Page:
Then we learned about  major 6th chords. They are 4-note chords -- the root, 3rd, 5th -- just like a major chord, but you also add the 6th degree of the scale to the major triad. The 6th is ALWAYS one whole step above the 5th -- never a half step --  so they are real easy to find.

     Then we changed those major 6th chords into minor 6th chords just by altering the 3rd 1/2 step -- in other words, a minor triad with a 6th on top.

     Today we're going to take up 7th chords -- every important chords, because they move you from one tonal base to another tonal base. In other words, when we move from the C chord to the F chord, we often use C7 between the two as a "connector". Actually, there are two types of 7th chords -- a 7th, which we're considering today, and a major 7th, which we will take up next time.

     To form a 7th chord, just find the 7th note of the scale and lower it 1/2 step. (Next week we'll take up the "Major 7th" chord, which uses the scale 7th.)  But with a plain 7th chord, we lower the 7th 1/2 step. So here is the formula for a 7th chord:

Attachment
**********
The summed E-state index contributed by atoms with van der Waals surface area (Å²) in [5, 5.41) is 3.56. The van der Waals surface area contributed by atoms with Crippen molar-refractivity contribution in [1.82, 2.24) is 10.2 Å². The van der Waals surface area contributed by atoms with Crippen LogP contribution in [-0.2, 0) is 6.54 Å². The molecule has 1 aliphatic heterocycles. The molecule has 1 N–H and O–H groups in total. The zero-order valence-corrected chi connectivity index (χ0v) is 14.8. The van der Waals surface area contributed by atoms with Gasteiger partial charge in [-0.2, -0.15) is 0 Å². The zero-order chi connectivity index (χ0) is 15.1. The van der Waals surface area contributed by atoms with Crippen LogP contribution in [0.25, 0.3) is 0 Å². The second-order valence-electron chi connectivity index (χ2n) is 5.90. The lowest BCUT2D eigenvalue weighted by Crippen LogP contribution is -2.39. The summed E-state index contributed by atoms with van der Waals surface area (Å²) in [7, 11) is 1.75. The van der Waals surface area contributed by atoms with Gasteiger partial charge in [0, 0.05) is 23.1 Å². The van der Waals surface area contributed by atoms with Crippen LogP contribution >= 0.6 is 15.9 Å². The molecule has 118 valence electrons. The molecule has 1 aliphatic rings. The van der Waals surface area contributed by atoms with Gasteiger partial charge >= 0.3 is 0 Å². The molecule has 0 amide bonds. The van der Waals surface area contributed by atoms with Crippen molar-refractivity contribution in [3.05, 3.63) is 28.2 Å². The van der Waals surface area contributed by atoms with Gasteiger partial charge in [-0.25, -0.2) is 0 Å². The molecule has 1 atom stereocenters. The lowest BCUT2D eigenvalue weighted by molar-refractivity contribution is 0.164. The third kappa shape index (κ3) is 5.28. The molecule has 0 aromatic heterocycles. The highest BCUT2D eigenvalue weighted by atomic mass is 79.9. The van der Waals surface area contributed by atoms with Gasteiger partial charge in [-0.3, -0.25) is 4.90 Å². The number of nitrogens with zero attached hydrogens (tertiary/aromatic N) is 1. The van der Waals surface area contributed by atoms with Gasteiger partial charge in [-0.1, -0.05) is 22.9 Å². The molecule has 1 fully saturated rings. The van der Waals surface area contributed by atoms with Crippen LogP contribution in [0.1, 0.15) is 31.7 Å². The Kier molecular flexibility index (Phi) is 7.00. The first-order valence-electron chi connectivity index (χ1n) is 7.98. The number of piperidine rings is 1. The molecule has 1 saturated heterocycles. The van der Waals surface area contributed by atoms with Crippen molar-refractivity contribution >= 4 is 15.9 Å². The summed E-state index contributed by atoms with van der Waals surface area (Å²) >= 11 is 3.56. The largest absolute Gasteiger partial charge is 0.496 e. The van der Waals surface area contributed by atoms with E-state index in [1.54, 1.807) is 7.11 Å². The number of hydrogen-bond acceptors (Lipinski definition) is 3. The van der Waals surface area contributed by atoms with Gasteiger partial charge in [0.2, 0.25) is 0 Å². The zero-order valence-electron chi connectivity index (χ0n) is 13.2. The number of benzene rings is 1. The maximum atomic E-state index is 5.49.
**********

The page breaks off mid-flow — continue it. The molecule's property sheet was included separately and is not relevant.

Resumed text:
A 7th Piano Chord =  Root                3rd                 5th                    flat7th

Just add the lowered 7th note of the scale -- not the 7th -- the lowered 7th -- to the major triad.

Here's what 7th piano chords look like on the staff:

All the 7th piano chords

(Remember that accidentals carry over in each measure!)


And here's what they look like on the staff when played with the left hand:

(They appear in the same order as before:)

C7  F7  G7  D7  E7  A7  Db7  Eb7  Ab7  Gb7  B7  Bb7

C 7 piano chord G7 piano chord F7 piano chord
D7 piano chord D7 piano chord A7 piano chord
Db7 piano chord Eb7 piano chord Ab7 piano chord
Gb7 piano chord B7 piano chord Bb7 piano chord


    7th chords want to move up a perfect 4th -- they don't have to, but that is their tendency. So if you encounter a G7 chord, what is the next likely chord? Sure -- a C chord. Why? Because it's a 4th higher than G. If you encountered an Eb7 chord, what is the most likely chord to follow it? Right. Ab. Why? Because Ab is a 4th above Eb. Just knowing that gives you a tiny idea of how much you can gain from knowing chord progressions, which we will take up as soon as we get through learning all the chords.